Boat Lane saga rumbles on with new proposals - The Evesham Observer

Boat Lane saga rumbles on with new proposals

Evesham Editorial 24th Jun, 2018   0

THE LONG-RUNNING saga over a controversial development at Boat Lane will continue next week as planning chiefs debate the latest application from developers.

Planning chiefs at Wychavon District Council deferred Hallam Land Management’s proposals for 220 home and a care home in November during a tension-filled meeting which saw angry residents vent their opposition to the controversial plans.

Now the developers have submitted a new plan for up to 200 new homes, open space and a children’s play area. The plans will be discussed at a meeting of Wychavon District Council’s planning committee on Thursday.

Despite the revised plans, town councillors repeated their opposition to any development on the land during a meeting in April and recommended the application be refused when Wychavon District Council discuss it in the coming months.

Councillors welcomed the reduction in homes proposed and the removal of provision for a care home and office space but said concerns still existed which would still enable the scheme to be given the thumbs down.

Worries over the current infrastructure and how it would cope with a new development, the impact on traffic with the only access to the development from the already congested Abbey Road and the narrow roads proposed have all been highlighted by concerned council chiefs.

“The main through road on the development should be able to handle all traffic . It is not just residential traffic which will access this road. There are many events that take place at Hampton Ferry and consideration needs to be given to cars towing caravans, lorries etc that will need access to Hampton Ferry via Boat Lane and do not want to have to navigate parked cars,” their report said.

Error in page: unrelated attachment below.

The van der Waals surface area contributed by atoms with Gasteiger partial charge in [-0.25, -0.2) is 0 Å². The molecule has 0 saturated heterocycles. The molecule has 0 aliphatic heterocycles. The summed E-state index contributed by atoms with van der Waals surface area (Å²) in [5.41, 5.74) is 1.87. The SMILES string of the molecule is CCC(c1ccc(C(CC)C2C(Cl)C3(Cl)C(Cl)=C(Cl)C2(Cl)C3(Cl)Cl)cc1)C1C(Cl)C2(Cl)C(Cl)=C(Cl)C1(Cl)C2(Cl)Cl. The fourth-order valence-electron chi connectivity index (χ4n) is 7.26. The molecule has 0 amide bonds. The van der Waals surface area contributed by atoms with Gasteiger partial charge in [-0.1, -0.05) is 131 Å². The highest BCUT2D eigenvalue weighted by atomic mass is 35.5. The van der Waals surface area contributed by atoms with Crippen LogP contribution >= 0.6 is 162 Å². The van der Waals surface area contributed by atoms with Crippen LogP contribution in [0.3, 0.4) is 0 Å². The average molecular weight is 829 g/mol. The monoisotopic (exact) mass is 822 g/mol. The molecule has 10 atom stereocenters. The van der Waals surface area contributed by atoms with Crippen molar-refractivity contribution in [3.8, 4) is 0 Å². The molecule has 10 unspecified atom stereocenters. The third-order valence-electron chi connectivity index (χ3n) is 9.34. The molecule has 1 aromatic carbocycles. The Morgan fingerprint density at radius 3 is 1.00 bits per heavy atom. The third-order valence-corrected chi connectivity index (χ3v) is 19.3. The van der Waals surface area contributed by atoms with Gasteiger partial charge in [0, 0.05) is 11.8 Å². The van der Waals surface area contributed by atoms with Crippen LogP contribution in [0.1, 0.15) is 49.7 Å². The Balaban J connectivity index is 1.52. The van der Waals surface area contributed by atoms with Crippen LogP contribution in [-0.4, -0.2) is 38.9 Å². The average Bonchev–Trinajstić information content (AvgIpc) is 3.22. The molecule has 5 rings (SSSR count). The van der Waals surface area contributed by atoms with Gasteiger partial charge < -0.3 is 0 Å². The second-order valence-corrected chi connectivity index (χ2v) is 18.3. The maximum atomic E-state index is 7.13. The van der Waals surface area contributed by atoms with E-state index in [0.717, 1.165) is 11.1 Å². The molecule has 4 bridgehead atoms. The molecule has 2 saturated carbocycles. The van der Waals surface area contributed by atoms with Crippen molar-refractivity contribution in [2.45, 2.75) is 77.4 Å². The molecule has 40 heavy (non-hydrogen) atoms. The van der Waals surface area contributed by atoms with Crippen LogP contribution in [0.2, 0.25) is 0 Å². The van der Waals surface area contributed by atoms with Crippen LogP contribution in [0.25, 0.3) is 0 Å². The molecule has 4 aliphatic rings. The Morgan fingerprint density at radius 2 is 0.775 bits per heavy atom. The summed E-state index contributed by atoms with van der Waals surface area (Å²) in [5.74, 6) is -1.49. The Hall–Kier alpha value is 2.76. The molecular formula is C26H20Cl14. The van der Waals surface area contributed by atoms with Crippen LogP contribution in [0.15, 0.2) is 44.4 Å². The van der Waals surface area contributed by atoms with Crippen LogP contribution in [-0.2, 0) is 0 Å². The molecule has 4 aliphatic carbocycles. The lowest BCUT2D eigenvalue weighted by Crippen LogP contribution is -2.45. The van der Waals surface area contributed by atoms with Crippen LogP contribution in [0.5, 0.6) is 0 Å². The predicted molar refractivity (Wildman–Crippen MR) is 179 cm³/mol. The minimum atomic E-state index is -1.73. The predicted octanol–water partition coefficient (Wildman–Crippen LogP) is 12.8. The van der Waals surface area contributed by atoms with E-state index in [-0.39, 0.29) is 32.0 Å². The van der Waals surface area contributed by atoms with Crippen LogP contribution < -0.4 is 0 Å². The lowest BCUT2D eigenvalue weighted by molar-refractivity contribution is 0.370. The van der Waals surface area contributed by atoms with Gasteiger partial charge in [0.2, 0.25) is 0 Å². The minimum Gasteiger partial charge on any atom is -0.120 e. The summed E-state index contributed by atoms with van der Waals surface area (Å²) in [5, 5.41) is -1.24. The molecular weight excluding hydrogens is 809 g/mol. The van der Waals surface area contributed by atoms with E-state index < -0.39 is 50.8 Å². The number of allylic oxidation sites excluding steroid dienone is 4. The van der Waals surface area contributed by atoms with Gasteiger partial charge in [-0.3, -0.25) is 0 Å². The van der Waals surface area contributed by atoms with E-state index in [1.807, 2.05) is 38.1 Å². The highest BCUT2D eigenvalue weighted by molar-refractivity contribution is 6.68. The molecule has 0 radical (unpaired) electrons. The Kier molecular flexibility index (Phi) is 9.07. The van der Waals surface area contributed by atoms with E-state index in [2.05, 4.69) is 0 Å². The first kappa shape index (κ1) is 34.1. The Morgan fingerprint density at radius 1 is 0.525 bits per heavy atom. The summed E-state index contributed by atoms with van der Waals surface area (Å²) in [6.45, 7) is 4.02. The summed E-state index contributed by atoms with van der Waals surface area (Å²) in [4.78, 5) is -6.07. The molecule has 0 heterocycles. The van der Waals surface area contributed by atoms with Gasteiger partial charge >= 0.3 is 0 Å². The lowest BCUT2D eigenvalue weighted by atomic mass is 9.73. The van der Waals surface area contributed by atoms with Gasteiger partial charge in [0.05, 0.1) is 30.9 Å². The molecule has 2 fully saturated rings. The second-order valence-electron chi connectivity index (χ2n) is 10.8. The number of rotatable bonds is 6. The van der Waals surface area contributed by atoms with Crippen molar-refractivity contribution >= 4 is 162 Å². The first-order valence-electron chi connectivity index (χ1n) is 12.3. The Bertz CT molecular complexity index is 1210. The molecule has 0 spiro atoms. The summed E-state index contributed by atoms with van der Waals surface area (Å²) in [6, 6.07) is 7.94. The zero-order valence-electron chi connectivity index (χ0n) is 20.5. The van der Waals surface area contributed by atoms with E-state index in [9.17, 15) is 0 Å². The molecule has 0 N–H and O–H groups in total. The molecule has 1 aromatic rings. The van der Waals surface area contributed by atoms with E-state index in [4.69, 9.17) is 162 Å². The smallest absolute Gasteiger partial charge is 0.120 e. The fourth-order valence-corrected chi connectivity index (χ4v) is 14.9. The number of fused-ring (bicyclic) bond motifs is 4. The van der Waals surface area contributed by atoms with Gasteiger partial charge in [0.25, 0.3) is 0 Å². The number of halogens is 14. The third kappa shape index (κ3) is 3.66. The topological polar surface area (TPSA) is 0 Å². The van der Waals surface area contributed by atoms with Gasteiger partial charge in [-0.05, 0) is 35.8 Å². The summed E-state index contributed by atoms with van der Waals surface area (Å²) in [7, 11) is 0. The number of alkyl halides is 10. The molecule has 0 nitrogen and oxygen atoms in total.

James Powell, chairman of the Evesham Civic Society, who intends to speak at the meeting, slammed the proposals and said: “It is still abundantly clear that this development would bring with it a further detrimental impact to the town.

“The historical significance of the site cannot and should not be ignored, as stressed by Historic England’s letter of objection and how that aspect of the town’s history contributes towards the economy through increasing tourism.

Mr Powell highlighted the investment by the Heritage Lottery Fund to the Trustees of Evesham Abbey to open up and investigate the site and said the area could prove to have as much historical significance as Bosworth Field and York.

“The historical significance of Evesham will have a great impact on parking and traffic movements in the town,” he said.

“We consider the application will only aggravate any future traffic movements. The road system and parking in the town is chaotic.”

“Evesham’s hospital is the oldest in the county and has had very little money since its original construction in the 1930s. The hospital and local surgeries are over-stretched with appointment delays of three to four weeks.


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